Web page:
New VP of Mission Integration brings vision to Detroit Mercy campus

In a time where change is most prevalent, one must be adaptable to the consistently transforming world to be able to connect with those who you need to. Detroit Mercy is not shying away from adapting as it has hired Father Charles Oduke as its vice president of Mission Integration. 

Oduke’s mission is simple.

“Collaborate with everyone on campus to advance the mission of the University of Detroit Mercy,” Oduke said.

Fr. Oduke, who started in early August, has been involved in Jesuit education for almost 30 years, starting out in war-torn Sudan as a missionary, and eventually completing his doctorate at Boston College, while also serving as a professor of philosophy, social justice and African Diaspore studies. 

Prior to Detroit Mercy, he most recently worked at Le Moyne College in Syracuse, N.Y., where he was also  a professor of philosophy and served in the same role in mission integration. He was also director and vice president of the Diversity, Equity and Inclusion (DEI) office. 


While migrating from the east coast to Detroit can be a culture change for some, Fr. Oduke is no stranger to the importance of the school’s mission in relation to what it can do for the surrounding area to campus. When asked how he would compare Detroit Mercy to his experience at Boston College, Fr. Oduke pointed to the difference in the UDM student’s backgrounds, which he thinks makes the school unique. He clarified however, that no matter the difference in the demographics between the two school, “continuing that walk of education is the same.”  

As he continued to emphasize his understanding of the school’s background, Fr. Oduke later commented on the hybrid aspect of Detroit Mercy, referring to the association with both the Jesuits and the Sisters of Mercy, stating that this unique blend of ideology is like “being a child with two parents.”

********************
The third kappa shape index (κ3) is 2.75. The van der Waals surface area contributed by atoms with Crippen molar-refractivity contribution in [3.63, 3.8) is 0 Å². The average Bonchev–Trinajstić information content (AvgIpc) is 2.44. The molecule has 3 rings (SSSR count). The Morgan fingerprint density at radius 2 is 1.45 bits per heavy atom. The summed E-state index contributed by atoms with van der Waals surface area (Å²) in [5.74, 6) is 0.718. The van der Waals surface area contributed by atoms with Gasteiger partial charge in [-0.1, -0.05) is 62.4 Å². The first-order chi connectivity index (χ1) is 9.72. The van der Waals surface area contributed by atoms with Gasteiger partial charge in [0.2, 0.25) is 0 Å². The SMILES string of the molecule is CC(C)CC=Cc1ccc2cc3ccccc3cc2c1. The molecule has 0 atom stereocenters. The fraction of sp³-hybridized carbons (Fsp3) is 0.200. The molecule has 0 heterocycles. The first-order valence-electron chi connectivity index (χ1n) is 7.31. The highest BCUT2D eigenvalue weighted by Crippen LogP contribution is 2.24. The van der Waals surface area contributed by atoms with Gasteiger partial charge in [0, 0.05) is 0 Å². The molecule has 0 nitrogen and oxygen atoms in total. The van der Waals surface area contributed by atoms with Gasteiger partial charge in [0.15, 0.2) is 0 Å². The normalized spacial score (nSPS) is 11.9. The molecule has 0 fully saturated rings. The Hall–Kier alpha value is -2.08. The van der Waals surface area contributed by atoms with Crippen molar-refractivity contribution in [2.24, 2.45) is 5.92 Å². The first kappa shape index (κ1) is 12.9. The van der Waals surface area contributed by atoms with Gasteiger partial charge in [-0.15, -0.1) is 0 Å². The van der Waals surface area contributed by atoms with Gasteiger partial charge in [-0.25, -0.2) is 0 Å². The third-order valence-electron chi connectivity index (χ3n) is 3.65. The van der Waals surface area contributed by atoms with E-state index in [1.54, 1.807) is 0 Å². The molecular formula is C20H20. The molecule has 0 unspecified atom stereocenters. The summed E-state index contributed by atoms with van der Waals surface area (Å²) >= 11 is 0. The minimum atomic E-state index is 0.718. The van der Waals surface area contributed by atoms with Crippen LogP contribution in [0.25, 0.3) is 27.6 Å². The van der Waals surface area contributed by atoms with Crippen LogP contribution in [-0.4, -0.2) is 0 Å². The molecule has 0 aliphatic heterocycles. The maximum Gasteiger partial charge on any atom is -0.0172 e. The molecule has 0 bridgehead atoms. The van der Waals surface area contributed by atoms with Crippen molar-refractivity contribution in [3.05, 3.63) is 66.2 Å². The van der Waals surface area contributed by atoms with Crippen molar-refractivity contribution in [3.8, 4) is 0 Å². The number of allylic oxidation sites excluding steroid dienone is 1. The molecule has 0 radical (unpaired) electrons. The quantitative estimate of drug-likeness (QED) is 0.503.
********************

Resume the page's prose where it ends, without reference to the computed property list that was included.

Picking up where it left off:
This distinctive order, along with the vast number of undergraduate and graduate programs, offers students “a place that they can be themselves,” which is integral to Fr. Oduke’s intentions of mission integration. 

He hopes in turn that these intentions will subsequently turn into a successful process of transformation, which will lead to the city of Detroit benefiting in an abundance of ways, just like the mission statement at the university sets out to accomplish.  

President Donald Taylor, who is in his second year at the helm of Detroit Mercy was emphatic in his support of Fr. Oduke, and said, “The University of Detroit Mercy draws inspiration from both of our founders, the Sisters of Mercy and the Jesuits. Our commitment to spiritual and ethical as well as intellectual growth is what sets us apart from so many other schools with secular missions. Sometimes, that can be overlooked by our students. Fr. Oduke will ensure mission is front and center in all our programs and that every person at UDM — students, staff and faculty — understands and is influenced by the life-changing power of our Jesuit and Mercy mission.” 

This trust in Fr. Oduke, who considers himself inspired by champions of social justice, speaks to the impact he will have at this university both on students and faculty, and his philosophical background will lead countless students on a journey of wholistic education that will hopefully result in a major impact on the city of Detroit.